by Abimbola Adelakun
In a repeat of Ibrahim Babangida and Sani Abacha’s failed civilian transfigurations, President Goodluck Jonathan is being endorsed by vainglorious organisations.
The 1990s birthed the rent-a-crowd presidential endorsement movements. First, Arthur Nzeribe, Abimbola Davies and Jerry Okoro had sought an extension for Babangida’s military junta via the auspices of the Association for Better Nigeria; their activities contributed to what would later culminate into the June 12 crisis. Not to miss the military gravy train, after the “step aside” of the self-styled Evil Genius” and a palace coup ushered in the Abacha administration, a similar organisation, the Youth Earnestly Ask for Abacha, founded by the trio of Daniel Kanu, Johnbull Adebanjo and Emmanuel Okereke took over the farce.
The new kid on the block is the Transformation Ambassadors of Nigeria that seeks to sell the Goodluck Jonathan candidature to Nigerians. While TAN is relatively new – or a reincarnation of the previous Neighbour-to-Neighbour organisation that campaigned for Jonathan’s election in 2011 – its tactics are reminiscent of the Abacha and Babangida inglorious years. Like the ABN which claimed 25 million members and YEAA that boasted it organised a Two-Million Man March, TAN is creatively accounting for its gravy. One day, its promoters announced that 8,000 support groups were asking for Jonathan to contest; the next day they gleefully announced they had collected 1.8 million signatures in the South-West; 1.6 million in the South-East and 4.15 million in the South-South. In a country where we can barely collate census figures, TAN’s spin is that it is very efficient in collecting data.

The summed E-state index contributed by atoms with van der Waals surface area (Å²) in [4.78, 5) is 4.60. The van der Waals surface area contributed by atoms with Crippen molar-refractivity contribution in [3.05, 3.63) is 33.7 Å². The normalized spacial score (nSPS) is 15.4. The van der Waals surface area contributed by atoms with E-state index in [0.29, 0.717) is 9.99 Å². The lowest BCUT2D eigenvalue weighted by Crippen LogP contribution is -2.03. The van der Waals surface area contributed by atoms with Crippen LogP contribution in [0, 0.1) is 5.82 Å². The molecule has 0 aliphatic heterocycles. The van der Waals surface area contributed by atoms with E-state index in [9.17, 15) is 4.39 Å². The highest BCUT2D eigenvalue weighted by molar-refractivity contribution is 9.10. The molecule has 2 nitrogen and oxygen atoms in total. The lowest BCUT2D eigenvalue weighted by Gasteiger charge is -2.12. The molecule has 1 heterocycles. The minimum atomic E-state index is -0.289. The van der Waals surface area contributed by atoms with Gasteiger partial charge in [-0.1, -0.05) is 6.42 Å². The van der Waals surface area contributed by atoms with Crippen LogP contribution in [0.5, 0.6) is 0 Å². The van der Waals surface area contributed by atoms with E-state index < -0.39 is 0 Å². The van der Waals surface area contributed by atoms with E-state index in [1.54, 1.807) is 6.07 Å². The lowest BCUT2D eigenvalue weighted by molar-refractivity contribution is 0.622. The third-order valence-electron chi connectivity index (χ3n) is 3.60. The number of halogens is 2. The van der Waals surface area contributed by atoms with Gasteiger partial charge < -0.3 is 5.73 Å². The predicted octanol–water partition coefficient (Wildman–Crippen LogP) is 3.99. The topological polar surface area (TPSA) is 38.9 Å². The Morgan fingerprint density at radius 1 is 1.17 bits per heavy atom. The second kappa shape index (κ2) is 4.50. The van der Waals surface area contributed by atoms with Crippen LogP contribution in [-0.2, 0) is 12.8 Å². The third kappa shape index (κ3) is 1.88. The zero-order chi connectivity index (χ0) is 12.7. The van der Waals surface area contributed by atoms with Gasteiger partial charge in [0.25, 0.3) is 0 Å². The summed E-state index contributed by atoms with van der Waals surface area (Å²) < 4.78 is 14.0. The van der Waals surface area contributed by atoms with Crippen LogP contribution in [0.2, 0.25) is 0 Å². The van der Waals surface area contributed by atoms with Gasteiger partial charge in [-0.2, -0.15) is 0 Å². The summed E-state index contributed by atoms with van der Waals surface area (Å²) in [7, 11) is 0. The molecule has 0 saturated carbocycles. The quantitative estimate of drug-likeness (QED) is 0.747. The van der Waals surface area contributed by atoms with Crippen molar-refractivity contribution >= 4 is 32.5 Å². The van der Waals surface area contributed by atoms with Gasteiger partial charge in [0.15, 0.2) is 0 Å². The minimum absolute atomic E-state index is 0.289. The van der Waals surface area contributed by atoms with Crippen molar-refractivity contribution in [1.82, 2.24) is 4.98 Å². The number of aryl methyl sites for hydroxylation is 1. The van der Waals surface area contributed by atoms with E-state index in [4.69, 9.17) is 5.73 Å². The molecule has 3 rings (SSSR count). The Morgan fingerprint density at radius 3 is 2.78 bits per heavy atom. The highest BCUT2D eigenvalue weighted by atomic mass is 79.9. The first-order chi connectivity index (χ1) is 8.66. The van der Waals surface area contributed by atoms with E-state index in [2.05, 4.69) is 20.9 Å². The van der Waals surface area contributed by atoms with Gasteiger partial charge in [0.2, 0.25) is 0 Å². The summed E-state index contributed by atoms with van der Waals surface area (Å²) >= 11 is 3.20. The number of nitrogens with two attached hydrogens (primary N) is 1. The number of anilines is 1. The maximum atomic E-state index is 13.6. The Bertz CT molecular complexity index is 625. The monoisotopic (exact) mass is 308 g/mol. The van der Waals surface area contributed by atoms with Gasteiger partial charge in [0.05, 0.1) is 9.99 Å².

The point is not that Jonathan cannot or should not have a team to manage his campaign. The issue is these organisations’ consistent presumption of the slow-wit of the average Nigerian to see through all the put-ons that precede their campaigns. My unsolicited advice to TAN: Since these methods are so painfully overused, why not skip the pantomime show and move on to the serious business of engaging Nigerians on the Goodluck Jonathan Presidency?
The irony of all these beg-the-President-to-contest movements is that like all fly-by-night ideas, none has outlived its promoted presidential candidate.
Except, of course, the National Association of Nigerian Students – the supposed civil society body that has given itself the job of endorsing one president after the other. Lately, it announced it had thrown its weight behind Jonathan’s re-election. When and how it became the duty of a student association to endorse incumbent presidents’ continuation in office remains foggy to discerning minds.
Here is the conclusion of the whole matter: TAN and its allied outfits will eventually peter out but NANS will not. And, that, is a huge disappointment.